http://img44.imageshack.us/img44/5620/siphonhose.jpg

(This design still needs improving: The squeeze bulb is too restrictive - It really needs to be capable of being removed after the siphon is started).

Another trick is to use a short piece of pipe to keep the filler neck "flapper" open while you're stuffing the siphon hose down it:

http://img30.imageshack.us/img30/9395/fillerneck.jpg
This one is made from a standard copper fitting and a few inches of water line (shown in the photo inset)


Originally Posted By TomJefferson:
Connect your hose to the line the other side of the fuel filter and use the tank fuel pump to pump it out.


The engine computer in most vehicles automatically shuts off the electric fuel pump if the engine doesn't start within a few seconds (or if no camshaft rotation is detected, no ignition spark is detected, etc.). So, unless you're planning on pumping gas out of the vehicle while the engine is running (), some wiring modifications to the fuel pump may also be required.


Very nice. I will emulate your prodigious device and test it on my vehicles.
zeekh  [Member]
6/26/2009 10:13:55 PM
Originally Posted By Skibane:
Originally Posted By CarbineDad:
Do I remember that new cars have something that prevents syphoning with a hose through the fill nozzle?


The answer to that question depends on the vehicle. On some recent-model vehicles, siphoning gas out the filler nozzle is still pretty easy - on others, it's almost impossible. Best approach is to check your vehicles BEFORE you really need the gas.

It also helps to use a thin siphon hose. I've used refrigerator water line successfully - The small diameter makes for slow siphoning, but it has the advantage of being rigid enough to force down a pretty convoluted filler passage. Here's an example - the thin refrigerator water line is shown on the left-hand (inlet) side of the photo; conventional rubber fuel hose is used for the rest of the kit:

http://img44.imageshack.us/img44/5620/siphonhose.jpg

(This design still needs improving: The squeeze bulb is too restrictive - It really needs to be capable of being removed after the siphon is started).

Another trick is to use a short piece of pipe to keep the filler neck "flapper" open while you're stuffing the siphon hose down it:

http://img30.imageshack.us/img30/9395/fillerneck.jpg
This one is made from a standard copper fitting and a few inches of water line (shown in the photo inset)


Originally Posted By TomJefferson:
Connect your hose to the line the other side of the fuel filter and use the tank fuel pump to pump it out.


The engine computer in most vehicles automatically shuts off the electric fuel pump if the engine doesn't start within a few seconds (or if no camshaft rotation is detected, no ignition spark is detected, etc.). So, unless you're planning on pumping gas out of the vehicle while the engine is running (), some wiring modifications to the fuel pump may also be required.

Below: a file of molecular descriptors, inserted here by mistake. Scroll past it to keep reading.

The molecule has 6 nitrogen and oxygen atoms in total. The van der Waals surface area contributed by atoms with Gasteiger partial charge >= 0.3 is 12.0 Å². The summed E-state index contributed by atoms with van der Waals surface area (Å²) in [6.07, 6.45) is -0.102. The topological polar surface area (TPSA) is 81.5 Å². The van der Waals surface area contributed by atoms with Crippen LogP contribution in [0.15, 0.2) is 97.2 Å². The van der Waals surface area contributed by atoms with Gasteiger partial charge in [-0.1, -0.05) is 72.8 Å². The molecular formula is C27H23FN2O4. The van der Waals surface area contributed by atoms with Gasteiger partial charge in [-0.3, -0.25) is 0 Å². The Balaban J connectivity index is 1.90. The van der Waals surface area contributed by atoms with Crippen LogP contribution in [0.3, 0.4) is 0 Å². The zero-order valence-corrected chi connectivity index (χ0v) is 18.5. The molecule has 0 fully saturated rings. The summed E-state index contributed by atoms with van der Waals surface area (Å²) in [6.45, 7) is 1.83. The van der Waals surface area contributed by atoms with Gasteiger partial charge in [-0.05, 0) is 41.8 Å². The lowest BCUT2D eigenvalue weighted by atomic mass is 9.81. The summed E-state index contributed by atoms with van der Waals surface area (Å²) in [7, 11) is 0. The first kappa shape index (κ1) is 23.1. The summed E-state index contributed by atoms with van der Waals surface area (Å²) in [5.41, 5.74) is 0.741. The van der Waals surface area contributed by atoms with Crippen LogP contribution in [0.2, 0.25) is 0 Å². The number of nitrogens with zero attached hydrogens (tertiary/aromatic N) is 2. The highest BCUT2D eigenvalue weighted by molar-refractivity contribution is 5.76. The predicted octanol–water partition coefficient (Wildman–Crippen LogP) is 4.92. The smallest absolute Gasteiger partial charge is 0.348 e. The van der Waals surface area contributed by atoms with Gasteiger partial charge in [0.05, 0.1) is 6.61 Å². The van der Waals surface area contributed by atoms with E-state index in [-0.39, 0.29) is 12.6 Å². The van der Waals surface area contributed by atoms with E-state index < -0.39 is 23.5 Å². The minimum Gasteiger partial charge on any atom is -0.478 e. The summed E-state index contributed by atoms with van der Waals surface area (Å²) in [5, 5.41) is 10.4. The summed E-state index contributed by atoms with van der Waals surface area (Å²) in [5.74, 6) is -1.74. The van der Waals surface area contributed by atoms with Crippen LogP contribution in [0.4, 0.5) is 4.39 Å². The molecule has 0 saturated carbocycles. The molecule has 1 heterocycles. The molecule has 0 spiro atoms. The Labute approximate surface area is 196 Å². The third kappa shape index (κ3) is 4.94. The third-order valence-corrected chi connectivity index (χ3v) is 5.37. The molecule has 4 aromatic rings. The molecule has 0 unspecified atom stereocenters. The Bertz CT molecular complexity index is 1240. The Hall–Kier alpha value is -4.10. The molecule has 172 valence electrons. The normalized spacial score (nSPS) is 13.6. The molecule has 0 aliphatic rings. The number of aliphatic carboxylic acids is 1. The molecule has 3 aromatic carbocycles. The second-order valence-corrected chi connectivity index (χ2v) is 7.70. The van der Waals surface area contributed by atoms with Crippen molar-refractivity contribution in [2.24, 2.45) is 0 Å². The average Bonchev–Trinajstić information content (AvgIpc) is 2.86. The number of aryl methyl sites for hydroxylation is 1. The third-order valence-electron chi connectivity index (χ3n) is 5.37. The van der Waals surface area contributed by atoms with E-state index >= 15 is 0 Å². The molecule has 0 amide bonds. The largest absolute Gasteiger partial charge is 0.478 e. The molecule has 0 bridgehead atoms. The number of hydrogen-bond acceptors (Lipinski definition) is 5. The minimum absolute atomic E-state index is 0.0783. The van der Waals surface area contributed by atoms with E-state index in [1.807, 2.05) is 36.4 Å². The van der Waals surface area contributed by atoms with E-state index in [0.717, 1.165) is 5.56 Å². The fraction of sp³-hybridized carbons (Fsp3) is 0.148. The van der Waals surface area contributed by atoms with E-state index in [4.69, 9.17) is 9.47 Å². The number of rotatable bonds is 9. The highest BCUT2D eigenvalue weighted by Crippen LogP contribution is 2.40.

It worked on my 95 Ford Ranger
CarbineDad  [Member]
6/26/2009 10:41:35 PM
Originally Posted By Skibane:
Originally Posted By CarbineDad:
Do I remember that new cars have something that prevents syphoning with a hose through the fill nozzle?


The answer to that question depends on the vehicle. On some recent-model vehicles, siphoning gas out the filler nozzle is still pretty easy - on others, it's almost impossible. Best approach is to check your vehicles BEFORE you really need the gas.

It also helps to use a thin siphon hose. I've used refrigerator water line successfully - The small diameter makes for slow siphoning, but it has the advantage of being rigid enough to force down a pretty convoluted filler passage. Here's an example - the thin refrigerator water line is shown on the left-hand (inlet) side of the photo; conventional rubber fuel hose is used for the rest of the kit:

http://img44.imageshack.us/img44/5620/siphonhose.jpg

(This design still needs improving: The squeeze bulb is too restrictive - It really needs to be capable of being removed after the siphon is started).

Another trick is to use a short piece of pipe to keep the filler neck "flapper" open while you're stuffing the siphon hose down it:

http://img30.imageshack.us/img30/9395/fillerneck.jpg
This one is made from a standard copper fitting and a few inches of water line (shown in the photo inset)


Originally Posted By TomJefferson:
Connect your hose to the line the other side of the fuel filter and use the tank fuel pump to pump it out.


The engine computer in most vehicles automatically shuts off the electric fuel pump if the engine doesn't start within a few seconds (or if no camshaft rotation is detected, no ignition spark is detected, etc.). So, unless you're planning on pumping gas out of the vehicle while the engine is running (), some wiring modifications to the fuel pump may also be required.



Cool, something ELSE I need to start thinking about because of the SF

From your description, sounds like leave the bulb off and start the syphon the old fashioned way

Would be trying to do 2006 and 2007 Ford sedans –– and it sounds like they now have a check valve that makes getting a real hose in difficult.